Saturday, November 7, 2020

Quote of the Day (Rhiannon Giddens, on the Early Mix of African- and Irish-American Music)

“Before emancipation, musicians were often the slaves. Because it was seen as a service…and when you think about who was mixing these tunes, it wasn’t just the immigrants…you had all these black musicians who knew Scottish tunes, who knew Irish airs. The story of the black string band is often forgotten…that’s what’s interesting to me as a black American living in Ireland. What is fascinating to me is people who were not considered ‘white’ when they came to the United States, how their music integrated into what became American music. This is what I feel Ireland has a huge piece of.”—American musician Rhiannon Giddens, lead singer, fiddle player, and banjo player in the Carolina Chocolate Drops—and part-time resident of Limerick, Ireland—interviewed by Chris Keenan in “Rhiannon Giddens…Planning for the Future of Irish Culture,” in Irish Music Magazine, September 2019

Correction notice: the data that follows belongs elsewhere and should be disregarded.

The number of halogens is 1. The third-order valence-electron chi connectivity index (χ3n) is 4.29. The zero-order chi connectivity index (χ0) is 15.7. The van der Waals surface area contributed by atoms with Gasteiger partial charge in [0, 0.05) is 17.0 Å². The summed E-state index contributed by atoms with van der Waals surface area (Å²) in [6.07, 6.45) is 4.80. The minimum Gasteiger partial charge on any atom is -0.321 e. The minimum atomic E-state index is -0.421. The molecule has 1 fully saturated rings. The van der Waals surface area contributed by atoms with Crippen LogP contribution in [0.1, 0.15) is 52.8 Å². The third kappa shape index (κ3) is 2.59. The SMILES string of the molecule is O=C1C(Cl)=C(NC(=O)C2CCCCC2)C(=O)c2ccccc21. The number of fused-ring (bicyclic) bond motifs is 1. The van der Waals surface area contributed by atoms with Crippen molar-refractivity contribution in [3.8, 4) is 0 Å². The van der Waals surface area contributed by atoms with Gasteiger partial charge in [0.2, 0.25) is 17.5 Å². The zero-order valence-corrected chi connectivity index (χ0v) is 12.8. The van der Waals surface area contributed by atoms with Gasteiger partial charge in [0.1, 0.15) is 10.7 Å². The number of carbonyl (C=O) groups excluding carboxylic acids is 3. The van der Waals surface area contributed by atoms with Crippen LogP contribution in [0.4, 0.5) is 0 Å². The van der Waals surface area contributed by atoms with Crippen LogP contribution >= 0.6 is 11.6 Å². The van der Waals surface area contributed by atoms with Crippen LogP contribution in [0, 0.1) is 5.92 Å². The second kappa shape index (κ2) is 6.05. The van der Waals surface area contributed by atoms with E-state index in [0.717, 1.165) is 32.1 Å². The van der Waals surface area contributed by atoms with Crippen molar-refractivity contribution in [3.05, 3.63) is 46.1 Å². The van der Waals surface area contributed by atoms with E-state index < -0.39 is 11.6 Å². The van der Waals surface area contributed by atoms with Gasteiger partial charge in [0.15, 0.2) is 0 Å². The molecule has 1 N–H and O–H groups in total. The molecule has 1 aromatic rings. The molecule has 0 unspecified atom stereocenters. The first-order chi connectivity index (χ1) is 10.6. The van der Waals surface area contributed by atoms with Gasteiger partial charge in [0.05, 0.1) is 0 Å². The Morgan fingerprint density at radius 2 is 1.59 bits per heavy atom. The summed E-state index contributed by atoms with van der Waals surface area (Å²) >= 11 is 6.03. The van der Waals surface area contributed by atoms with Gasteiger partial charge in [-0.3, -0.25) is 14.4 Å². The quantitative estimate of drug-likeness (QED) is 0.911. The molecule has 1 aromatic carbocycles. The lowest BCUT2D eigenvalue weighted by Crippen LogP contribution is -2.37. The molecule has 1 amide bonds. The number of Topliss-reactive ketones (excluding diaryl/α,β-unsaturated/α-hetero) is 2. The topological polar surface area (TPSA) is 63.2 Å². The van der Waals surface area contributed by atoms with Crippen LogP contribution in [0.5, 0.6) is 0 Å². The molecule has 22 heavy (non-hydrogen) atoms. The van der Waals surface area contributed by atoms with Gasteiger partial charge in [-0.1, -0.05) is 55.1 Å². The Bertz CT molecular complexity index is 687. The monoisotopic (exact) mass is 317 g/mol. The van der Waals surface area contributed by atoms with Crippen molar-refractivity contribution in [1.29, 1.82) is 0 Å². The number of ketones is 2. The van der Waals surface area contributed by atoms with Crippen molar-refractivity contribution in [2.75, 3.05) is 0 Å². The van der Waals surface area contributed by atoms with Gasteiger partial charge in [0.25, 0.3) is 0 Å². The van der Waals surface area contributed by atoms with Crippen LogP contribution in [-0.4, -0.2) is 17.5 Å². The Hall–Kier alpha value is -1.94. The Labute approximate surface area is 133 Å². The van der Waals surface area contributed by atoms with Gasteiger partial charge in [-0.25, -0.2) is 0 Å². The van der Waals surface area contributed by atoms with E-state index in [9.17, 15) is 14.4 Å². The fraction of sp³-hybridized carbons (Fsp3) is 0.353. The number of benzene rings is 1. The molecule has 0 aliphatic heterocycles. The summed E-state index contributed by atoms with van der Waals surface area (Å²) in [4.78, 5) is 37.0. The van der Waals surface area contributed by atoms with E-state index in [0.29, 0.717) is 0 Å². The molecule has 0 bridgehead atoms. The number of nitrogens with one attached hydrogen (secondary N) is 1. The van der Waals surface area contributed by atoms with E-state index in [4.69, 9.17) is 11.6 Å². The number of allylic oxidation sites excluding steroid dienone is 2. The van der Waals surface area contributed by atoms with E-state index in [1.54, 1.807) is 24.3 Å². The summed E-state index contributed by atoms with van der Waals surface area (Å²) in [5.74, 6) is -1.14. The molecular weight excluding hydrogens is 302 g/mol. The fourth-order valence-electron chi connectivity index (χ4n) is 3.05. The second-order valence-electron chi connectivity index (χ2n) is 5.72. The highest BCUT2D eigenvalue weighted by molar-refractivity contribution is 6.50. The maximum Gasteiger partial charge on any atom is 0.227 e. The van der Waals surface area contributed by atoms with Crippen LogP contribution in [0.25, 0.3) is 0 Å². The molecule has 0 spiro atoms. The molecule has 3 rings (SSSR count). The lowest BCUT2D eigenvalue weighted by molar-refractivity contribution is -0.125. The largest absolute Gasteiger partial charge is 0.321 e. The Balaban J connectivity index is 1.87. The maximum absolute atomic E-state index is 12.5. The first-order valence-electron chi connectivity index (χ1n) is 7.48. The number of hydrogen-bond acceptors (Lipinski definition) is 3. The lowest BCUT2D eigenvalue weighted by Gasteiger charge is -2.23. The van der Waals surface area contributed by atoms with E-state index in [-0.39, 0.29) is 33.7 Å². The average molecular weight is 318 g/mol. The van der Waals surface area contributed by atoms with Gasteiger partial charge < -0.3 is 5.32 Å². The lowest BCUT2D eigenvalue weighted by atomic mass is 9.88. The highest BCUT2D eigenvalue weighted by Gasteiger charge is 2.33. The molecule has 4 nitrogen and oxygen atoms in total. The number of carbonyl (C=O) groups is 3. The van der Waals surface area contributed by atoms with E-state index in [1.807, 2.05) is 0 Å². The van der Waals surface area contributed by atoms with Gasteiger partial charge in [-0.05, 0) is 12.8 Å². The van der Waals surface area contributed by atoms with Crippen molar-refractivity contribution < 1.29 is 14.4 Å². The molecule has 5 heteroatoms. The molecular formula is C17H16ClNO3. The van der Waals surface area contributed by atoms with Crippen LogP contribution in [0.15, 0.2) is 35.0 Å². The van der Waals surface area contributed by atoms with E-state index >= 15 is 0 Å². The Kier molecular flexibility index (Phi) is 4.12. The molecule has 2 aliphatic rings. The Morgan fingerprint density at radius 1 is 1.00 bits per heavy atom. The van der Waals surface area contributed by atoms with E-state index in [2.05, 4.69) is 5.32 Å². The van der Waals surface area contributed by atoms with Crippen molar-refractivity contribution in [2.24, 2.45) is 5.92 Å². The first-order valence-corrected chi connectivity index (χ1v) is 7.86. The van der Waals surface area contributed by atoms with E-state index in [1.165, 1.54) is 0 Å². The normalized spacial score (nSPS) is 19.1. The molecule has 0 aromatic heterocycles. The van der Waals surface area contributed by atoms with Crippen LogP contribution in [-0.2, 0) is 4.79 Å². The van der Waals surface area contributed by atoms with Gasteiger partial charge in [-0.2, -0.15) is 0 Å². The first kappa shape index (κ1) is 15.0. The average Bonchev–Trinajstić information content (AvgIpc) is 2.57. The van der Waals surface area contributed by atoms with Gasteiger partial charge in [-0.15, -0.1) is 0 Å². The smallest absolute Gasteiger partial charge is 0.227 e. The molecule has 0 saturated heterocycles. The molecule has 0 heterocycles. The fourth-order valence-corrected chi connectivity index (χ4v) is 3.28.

I first became aware of Rhiannon Giddens, a 2017 recipient of the MacArthur “genius” grant, on a PBS broadcast this past year. The article I quoted from above gives a strong idea of her deep appreciation for the overseas roots of folk and country music.

But to grasp the rapture people feel for her work, it’s best to see or hear her perform live. In this YouTube clip of the Carolina Chocolate Drops at Floydfest 2011, Giddens plays the fiddle sensationally, then lays down her instrument for a minute or so, only to bring the house down dancing.

No comments: